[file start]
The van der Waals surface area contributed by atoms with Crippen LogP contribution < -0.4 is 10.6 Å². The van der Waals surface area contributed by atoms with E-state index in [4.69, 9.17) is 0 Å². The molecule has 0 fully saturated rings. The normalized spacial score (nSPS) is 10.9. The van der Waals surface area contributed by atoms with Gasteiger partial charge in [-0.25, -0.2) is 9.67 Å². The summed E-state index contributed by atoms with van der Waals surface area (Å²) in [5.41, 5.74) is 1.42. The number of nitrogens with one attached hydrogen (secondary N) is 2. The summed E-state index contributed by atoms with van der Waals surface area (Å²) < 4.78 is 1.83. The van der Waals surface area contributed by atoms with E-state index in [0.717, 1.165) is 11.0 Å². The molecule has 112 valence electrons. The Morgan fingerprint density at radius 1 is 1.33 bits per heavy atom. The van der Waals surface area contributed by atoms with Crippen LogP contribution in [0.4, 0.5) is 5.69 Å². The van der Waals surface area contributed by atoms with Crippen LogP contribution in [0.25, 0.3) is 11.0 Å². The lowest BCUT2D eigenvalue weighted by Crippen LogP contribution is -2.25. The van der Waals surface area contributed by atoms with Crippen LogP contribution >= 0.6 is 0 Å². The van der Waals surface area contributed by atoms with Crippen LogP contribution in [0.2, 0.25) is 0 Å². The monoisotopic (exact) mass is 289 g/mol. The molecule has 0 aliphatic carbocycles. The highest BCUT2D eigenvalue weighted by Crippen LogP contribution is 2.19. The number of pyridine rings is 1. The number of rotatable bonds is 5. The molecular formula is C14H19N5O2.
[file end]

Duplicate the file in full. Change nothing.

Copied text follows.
The van der Waals surface area contributed by atoms with Crippen LogP contribution < -0.4 is 10.6 Å². The van der Waals surface area contributed by atoms with E-state index in [4.69, 9.17) is 0 Å². The molecule has 0 fully saturated rings. The normalized spacial score (nSPS) is 10.9. The van der Waals surface area contributed by atoms with Gasteiger partial charge in [-0.25, -0.2) is 9.67 Å². The summed E-state index contributed by atoms with van der Waals surface area (Å²) in [5.41, 5.74) is 1.42. The number of nitrogens with one attached hydrogen (secondary N) is 2. The summed E-state index contributed by atoms with van der Waals surface area (Å²) < 4.78 is 1.83. The van der Waals surface area contributed by atoms with E-state index in [0.717, 1.165) is 11.0 Å². The molecule has 112 valence electrons. The Morgan fingerprint density at radius 1 is 1.33 bits per heavy atom. The van der Waals surface area contributed by atoms with Crippen LogP contribution in [0.4, 0.5) is 5.69 Å². The van der Waals surface area contributed by atoms with Crippen LogP contribution in [0.25, 0.3) is 11.0 Å². The lowest BCUT2D eigenvalue weighted by Crippen LogP contribution is -2.25. The van der Waals surface area contributed by atoms with Crippen LogP contribution >= 0.6 is 0 Å². The van der Waals surface area contributed by atoms with Crippen LogP contribution in [0.2, 0.25) is 0 Å². The monoisotopic (exact) mass is 289 g/mol. The molecule has 0 aliphatic carbocycles. The highest BCUT2D eigenvalue weighted by Crippen LogP contribution is 2.19. The number of pyridine rings is 1. The number of rotatable bonds is 5. The molecular formula is C14H19N5O2.